Posted Wednesday, June 14, 2017 9:36 AM | Contributed by Jeff
Disney filed nearly a dozen lawsuits at the end of last month in Orange Circuit Court, arguing the assessments by Orange County Appraiser Rick Singh exceeded their properties’ fair market value and incorrectly “included the value of certain intangible property in the assessments.”
Read more from The Orlando Sentinel.
I think assessing any of the parks under a half-billion dollars seems pretty fair to me. My house sure was appraised low. Rick Singh has a pretty good reputation here for making that whole department run on the cheap.
It would be an interesting argument in terms of the intangible asset aspect. Presumably the parks are arguing that a large portion of the value of the properties is related to the intangible assets of the brand of each. Without the intangibles, what are the properties worth? Presumably a lot less than what they are worth with the branding. Determining that difference though isn't really easy.
I dunno... if Expedition Everest costs $100 million to build, is it really one-fifth the assessed value? I realize that assessed and actual value are not the same (or my own property tax would suck!), but still.
It depreciated really quickly after the Yeti went disco :)
I won't claim to even have a clue if the numbers are right, but I can get behind the application of intangible property more for Disney/Universal/Sea World than all the big box stores that have been using this same tactic.
In another article, he makes a fair point:
I’ll give you a great example; when the entire theme park of Magic Kingdom is assessed less than the Dr. Phillips Performing Arts Center, that’s a problem.
Oh, wow, that's crazy. DPC is a really nice facility (my wife works there), but it's not an entire theme park. In that context, yeah, sorry Disney, you have no case.
Disney would hate being poor...
Presumably the intangible asset value attributed to the performing arts center isn't significant. The current owner could sell the building tomorrow and no one would even know the difference. Not true of Disney.
How you deal with intangible asset values is interesting to me. No doubt Singh wants the assessed property values to be as high as possible. And property owners want the lowest assessments possible. Somewhere in the middle is the answer.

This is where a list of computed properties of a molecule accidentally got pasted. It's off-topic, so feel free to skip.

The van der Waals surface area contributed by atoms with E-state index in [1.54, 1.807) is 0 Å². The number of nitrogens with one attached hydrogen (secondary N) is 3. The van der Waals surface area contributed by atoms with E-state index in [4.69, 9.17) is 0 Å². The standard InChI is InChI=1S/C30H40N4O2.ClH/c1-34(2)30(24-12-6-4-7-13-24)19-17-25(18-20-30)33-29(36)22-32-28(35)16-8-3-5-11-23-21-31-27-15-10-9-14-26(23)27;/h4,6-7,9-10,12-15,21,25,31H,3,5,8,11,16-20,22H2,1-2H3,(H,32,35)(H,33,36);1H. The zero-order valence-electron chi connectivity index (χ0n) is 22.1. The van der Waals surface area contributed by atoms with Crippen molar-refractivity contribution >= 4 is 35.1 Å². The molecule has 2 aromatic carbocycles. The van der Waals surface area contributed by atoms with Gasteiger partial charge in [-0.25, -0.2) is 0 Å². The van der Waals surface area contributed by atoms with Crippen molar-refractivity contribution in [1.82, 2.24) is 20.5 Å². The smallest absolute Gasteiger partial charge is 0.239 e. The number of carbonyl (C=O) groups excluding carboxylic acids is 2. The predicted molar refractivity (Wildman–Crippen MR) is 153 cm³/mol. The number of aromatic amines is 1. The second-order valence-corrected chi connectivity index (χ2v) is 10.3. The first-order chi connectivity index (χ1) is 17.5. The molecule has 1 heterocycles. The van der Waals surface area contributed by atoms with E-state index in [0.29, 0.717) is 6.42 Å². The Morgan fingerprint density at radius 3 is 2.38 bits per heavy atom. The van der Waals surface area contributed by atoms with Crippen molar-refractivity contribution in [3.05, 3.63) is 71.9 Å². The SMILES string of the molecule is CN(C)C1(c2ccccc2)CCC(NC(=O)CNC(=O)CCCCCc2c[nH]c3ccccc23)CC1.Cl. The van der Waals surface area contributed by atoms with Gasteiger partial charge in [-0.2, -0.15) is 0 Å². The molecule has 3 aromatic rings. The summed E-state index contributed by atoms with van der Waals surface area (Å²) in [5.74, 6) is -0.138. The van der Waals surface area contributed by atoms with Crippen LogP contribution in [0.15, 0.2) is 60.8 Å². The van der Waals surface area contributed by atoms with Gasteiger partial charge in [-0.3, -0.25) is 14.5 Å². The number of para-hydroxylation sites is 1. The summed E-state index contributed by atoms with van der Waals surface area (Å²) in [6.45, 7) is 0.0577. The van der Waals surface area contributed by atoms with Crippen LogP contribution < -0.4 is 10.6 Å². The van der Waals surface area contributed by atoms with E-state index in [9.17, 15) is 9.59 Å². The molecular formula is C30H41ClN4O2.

How many parks spend $100 million on a mediocre roller coaster? There has to be something at play of an intangible nature. You could use projected cash flow as a basis for tax valuations but you are already taxing cash flows (typically multiple times) when they happen. If the performing arts center is not-for-profit its cash flows are not likely taxed (at least not nearly as much).
The aggressive approach Singh is taking today would have been a negative back when Walt was scouting locations. And that aggressive approach may also have altered expansion plans up until now. Now that they are in a building war with Universal its unlikely taxes will influence spending plans. So now I guess would be the time to get aggressive in terms of tax collection.
From a picture I saw online, the performing arts center looks relatively new. If you look at tax valuations with properties built over long periods of time, the older properties are typically assesses at lower values. In large part the cost/value of the performing arts center is presumably due to the success of Disney and all of the people it brings to the area. At that is true for a lot of the business assets in the area.
DPC opened about 2.5 years ago. It's a non-profit and received a fair amount of public and private money (including from Disney, who has the naming rights to the main theater). It's a centerpiece to downtown, which is finally seeing some lift in commercial rent. Point is, it's not at all a conventional commercial property, and as such I would expect it to be assessed less. I think that's the point that Singh was trying to make.
I suspect Singh doesn't think any property should be assessed less but expects a lot of properties to be assessed more. Its the nature of what he does. So he is not saying the DPC should be assessed less but rather Disney should be assessed more.
You initially stated you thought the Disney parks' assessment seemed fair to you. But once you learn that DPC is assessed more than the Disney parks you changed your mind. Maybe DPC is just over assessed?
Centerpiece of an international tourist mecca with increasing rents sounds like valuable property to me. That its use isn't conventional commercial doesn't change the property's value.
You mean DPC? I don't think you understand Orlando. Downtown has nothing to do with global tourism. It could be the downtown area of any city in the US and has nothing to do with the tourist economy. If I dropped you at Orange and South, you'd never know there was a Walt Disney World. It's like the downtown of any major metro... banks, law firms, corporate offices, residential high-rises and some restaurants and bars. In fact, it's important because it diversifies the economy so it isn't so reliant on tourism.
And yeah, I'm all for Disney being assessed as high as possible because we share the same millage. The more they pay, the less I do.
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